One of the best and most obscure fanmade AGI games ever, URI Quest (short for University of Rhode Island Quest) is a fun game by Jeff Carroll that chronicles his life as a URI undergraduate. The game consists of four chapters, each starring Jeff or one of his roommates: Ed, John, and Ziggy, as they explore the URI campus looking for... well, you'll have to find out for yourself :) |
A bit of an intro is in order for those who don't know what AGI stands for. It's the engine behind Sierra's classic 16-color EGA games in the 1980s, including Police Quest 1, King's Quest 3, Leisure Suit Larry 1, and many more. In late 90s, a die-hard Sierra fan named Peter Kelly succeeded in making AGI Studios, a versatile program that allows anyone to program an AGI game. The rest, as they said, is history.
As a development tool, AGI Studios has paled in recent years in comparison with newer programs (such as Adventure Game Studios), and most AGI games in development have been abandoned. URI Quest is much less known than Fuck Quest, which is perhaps the most famous fanmade AGI game of all time, but it's a vastly superior game. You start out as Jeff in his dorm room, and your first task is to... find his missing pants (!). From this predictable opening, the game develops into quite an enjoyable view into college life, full of girls, booze, parties, books, and all the things commonly associated with undergrad life. The puzzles are logical, if a bit on the easy side, and the descriptions are mostly adequate.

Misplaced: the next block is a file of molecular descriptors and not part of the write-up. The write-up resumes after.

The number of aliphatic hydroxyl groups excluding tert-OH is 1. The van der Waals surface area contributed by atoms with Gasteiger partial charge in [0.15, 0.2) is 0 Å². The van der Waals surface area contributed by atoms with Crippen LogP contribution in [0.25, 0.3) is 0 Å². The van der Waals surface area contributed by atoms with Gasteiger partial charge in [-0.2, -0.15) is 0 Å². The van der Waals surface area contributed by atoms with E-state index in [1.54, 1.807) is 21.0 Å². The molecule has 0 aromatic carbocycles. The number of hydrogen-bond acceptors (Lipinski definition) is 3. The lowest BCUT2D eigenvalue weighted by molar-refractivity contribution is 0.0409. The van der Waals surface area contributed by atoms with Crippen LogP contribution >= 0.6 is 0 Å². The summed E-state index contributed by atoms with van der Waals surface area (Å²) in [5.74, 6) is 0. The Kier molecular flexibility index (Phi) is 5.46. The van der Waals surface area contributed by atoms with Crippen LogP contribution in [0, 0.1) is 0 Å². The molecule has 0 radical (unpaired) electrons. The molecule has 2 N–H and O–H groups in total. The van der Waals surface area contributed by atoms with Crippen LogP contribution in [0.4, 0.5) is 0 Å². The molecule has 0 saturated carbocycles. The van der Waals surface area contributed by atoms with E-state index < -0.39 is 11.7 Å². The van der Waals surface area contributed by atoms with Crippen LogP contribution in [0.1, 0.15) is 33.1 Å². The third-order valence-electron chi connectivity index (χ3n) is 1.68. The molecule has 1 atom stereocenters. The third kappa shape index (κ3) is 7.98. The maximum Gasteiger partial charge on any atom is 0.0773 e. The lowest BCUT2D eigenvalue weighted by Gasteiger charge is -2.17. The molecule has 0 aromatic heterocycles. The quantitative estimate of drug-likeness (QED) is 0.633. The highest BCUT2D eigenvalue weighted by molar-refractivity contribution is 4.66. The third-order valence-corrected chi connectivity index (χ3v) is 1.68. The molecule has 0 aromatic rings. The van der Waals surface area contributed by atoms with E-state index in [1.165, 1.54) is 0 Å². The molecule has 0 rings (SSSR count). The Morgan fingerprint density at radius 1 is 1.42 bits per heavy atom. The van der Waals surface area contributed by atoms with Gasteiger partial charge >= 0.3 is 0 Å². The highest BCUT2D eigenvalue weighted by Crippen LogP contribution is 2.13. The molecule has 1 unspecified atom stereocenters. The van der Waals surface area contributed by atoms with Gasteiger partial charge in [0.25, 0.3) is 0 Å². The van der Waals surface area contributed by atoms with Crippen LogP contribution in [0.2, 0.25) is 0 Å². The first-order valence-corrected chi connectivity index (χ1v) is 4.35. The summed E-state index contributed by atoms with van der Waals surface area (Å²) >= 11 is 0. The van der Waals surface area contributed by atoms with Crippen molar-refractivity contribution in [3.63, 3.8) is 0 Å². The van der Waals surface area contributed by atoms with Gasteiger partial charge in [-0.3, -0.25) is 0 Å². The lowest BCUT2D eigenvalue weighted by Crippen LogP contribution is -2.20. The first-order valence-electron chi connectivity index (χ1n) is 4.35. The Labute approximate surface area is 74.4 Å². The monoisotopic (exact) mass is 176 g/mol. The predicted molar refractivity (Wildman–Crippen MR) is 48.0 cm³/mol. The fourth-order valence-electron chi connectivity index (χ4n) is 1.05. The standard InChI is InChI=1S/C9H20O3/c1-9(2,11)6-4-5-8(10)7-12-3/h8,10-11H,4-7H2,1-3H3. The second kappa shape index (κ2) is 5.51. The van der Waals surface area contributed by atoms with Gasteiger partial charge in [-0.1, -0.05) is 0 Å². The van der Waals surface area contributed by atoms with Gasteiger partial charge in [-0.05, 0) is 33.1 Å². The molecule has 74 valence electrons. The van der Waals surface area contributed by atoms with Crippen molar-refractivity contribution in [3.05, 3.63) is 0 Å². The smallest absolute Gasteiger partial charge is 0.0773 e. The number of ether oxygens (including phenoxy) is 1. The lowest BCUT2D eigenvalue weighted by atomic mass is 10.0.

Although I did find the game enjoyable enough to play it to the end, I do have two major gripes. Firstly, the game's parser could be more intelligent. For instance, the game will ask you "Which desk? There are two" when you type OPEN DESK, even though you are clearly standing right in front of the left desk. Since many rooms in the game have two of most objects (beds, closets, desks, doors, etc., it's quite a nuisance to type OPEN LEFT CLOSET or LOOK TOP BED all the time. Also, the gameworld is *huge*. There are dozens of screens that are just fodder to make the game seem bigger – you can't interact with anything in them. Fortunately, you start the game with a map in your inventory, so finding your way around the huge campus is not impossible.
Overall, I quite enjoyed URI Quest. Although sometimes it's not clear what has to be done next, looking at your character's schedule will usually point you in the right direction. With good graphics (by AGI standards, of course) and solid gameplay, URI Quest may just make loyal Sierra fans all misty-eyed for the glory of AGI again. Two thumbs up!
Reviewed by: Underdogs